Social adaptation following intestinal stoma formation in people living at home: a longitudinal phenomenological study

Gabrielle Thorpe, Maggie McArthur

Research output: Contribution to journalArticle

14 Citations (Scopus)
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Abstract

Purpose: Intestinal stoma formation profoundly changes the relationship between a person and their social world. The aim of this study was to understand the experience of living with a new stoma; this paper explores the theme ‘ disrupted social world,’ highlighting how stoma-forming surgery impacts on individuals’ abilities to participate and interact socially over time.

Method: A longitudinal phenomenological approach. Twelve participants with a new stoma were recruited using purposeful sampling. Data were collected at three, nine and fifteen months following surgery through in-depth, unstructured interviews and analysed using a bespoke iterative framework.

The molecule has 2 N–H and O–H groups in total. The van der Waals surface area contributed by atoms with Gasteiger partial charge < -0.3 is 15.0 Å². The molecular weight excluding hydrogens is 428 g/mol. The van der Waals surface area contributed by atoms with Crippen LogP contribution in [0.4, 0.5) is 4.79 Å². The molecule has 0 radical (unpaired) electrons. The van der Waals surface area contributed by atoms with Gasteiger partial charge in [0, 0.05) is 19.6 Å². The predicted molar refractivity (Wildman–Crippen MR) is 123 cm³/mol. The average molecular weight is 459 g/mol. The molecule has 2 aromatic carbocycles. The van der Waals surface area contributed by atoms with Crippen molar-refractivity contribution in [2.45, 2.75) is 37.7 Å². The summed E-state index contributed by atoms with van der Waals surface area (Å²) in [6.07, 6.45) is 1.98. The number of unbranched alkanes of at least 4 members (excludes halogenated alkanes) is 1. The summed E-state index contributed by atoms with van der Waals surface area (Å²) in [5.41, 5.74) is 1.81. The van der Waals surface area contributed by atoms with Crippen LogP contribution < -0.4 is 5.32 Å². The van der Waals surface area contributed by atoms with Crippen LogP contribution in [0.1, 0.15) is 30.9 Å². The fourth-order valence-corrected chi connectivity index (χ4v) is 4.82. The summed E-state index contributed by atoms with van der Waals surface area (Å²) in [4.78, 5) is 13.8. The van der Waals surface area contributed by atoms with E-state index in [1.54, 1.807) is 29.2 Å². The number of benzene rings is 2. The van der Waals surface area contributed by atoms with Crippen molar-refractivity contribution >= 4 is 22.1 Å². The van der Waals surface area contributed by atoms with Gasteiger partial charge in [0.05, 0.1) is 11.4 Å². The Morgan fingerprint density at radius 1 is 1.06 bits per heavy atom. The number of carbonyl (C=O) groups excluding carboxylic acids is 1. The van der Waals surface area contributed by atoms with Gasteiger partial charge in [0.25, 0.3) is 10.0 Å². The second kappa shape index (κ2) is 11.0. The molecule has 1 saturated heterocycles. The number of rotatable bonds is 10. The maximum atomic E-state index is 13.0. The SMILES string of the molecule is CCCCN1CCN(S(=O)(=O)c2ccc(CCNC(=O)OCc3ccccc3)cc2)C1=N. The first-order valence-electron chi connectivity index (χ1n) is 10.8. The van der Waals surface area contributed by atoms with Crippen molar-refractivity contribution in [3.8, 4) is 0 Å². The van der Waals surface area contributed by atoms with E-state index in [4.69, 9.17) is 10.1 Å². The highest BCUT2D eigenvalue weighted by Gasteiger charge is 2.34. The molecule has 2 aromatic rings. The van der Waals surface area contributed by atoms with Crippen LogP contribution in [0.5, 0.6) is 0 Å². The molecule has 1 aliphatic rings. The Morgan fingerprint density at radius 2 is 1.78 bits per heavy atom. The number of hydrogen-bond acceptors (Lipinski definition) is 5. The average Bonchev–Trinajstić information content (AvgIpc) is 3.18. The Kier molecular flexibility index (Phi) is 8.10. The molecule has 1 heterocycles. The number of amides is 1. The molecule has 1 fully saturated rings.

Results: Three categories were identified: participation in the social environment; interpersonal relationships: changes and challenges; and setting and achieving goals.

Conclusions: Stoma-forming surgery changes the ways people relate to their social environment and connect with others, creating self-consciousness and impeding social confidence and autonomy. Understanding the social implications of stoma-forming surgery can help clinicians to provide responsive and appropriate support to facilitate social rehabilitation.
Original languageEnglish
Pages (from-to)2286-2293
JournalDisability and Rehabilitation
Volume39
Issue number22
Early online date10 Oct 2016
DOIs
Publication statusPublished - 2017

Keywords

  • Colorectal surgery
  • Ostomy
  • UK
  • Adjustment
  • Social adaptation

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